Letter #56, 2022, Monday, March 28: Dialogue over?
Among all the many issues raised by the war in Ukraine, one is the question of the relations between the Catholic Church (which counts more than 1 billion adherents worldwide) and the Russian Orthodox Church (which counts an estimated 100 million adherents, mostly in Russia).
Brief background summary
The Russian Orthodox Church was almost eliminated by the Soviet regime, which ruled Russia from 1917 to 1991, for about 74 years.
Thousands of Russian Orthodox churches were dynamited or demolished, and hundreds of bishops and priests arrested and sent to gulags, where they died.
The Russian people were taught by their new leaders that belief in God was a mental deficiency, that the new “Soviet man” had to set religious faith aside and build a “workers’ paradise” in this world, not in the next.
The Soviet regime allowed a limited space for religious believers, and within this narrow space, believers often “collaborated” to a lesser or greater extent with the regime, for (evident) pragmatic reasons.
When the Soviet regime collapsed in 1991 — now more than 30 years ago — the Russian Orthodox Church (as well as other smaller religious groups in Russia) was permitted a greater freedom in Russian society.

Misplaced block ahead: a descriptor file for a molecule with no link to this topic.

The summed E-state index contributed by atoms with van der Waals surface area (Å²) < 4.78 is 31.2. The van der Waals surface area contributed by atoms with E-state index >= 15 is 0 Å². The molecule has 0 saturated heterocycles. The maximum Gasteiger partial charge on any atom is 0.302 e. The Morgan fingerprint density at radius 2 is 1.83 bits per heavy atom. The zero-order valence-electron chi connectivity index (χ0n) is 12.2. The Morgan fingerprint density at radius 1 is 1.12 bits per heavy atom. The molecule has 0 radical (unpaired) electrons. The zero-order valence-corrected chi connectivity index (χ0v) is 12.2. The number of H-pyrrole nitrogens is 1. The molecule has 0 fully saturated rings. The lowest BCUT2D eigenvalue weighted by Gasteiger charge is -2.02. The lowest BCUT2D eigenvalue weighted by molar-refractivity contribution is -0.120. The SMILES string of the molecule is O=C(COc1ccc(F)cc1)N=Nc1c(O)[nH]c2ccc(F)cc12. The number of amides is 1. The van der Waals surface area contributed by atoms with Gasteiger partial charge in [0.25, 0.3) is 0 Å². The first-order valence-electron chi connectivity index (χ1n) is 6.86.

Still, because of the seven decades of collaboration, a certain pattern in which the Church was subordinated to the government had become almost customary.
In a partial reflection of this relationship, when the war in Ukraine began on February 24, now more than a month ago, the leader of the Russian Orthodox Church, Patriarch Kirill, did not condemn the Russian “special operation,” but expressed understanding and support for the reasons Russian President Vladimir Putin had set forth as an explanation for his decision.
This was followed two weeks later by a now-famous homily that Kirill delivered on March 6 in Moscow, a homily which has become known as the “terrible sermon.” (A full copy of the sermon is below.)
In this “terrible sermon,” Kirill said that the invasion of Ukraine was part of a “metaphysical” conflict with the West.
In Catholic circles, much attention recent days was focused on the Consecration of Russia and Ukraine to the Immaculate Heart of the Virgin Mary by Pope Francis on Friday, March 25, Feast of the Annunciation, in Rome.
However, the world’s major media, as far as I can judge, have given little or no attention to this consecration.
In this context, it seems fitting to mention once again the figure of a great Russian Orthodox saint, St. Elizabeth Federovna, who was not Russian at all, but — like her sister Alexandra, who married the last czar of Russia, Nicholas II — a German, and a grand-daughter of Queen Victoria of England. (The sisters spoke English fluently.)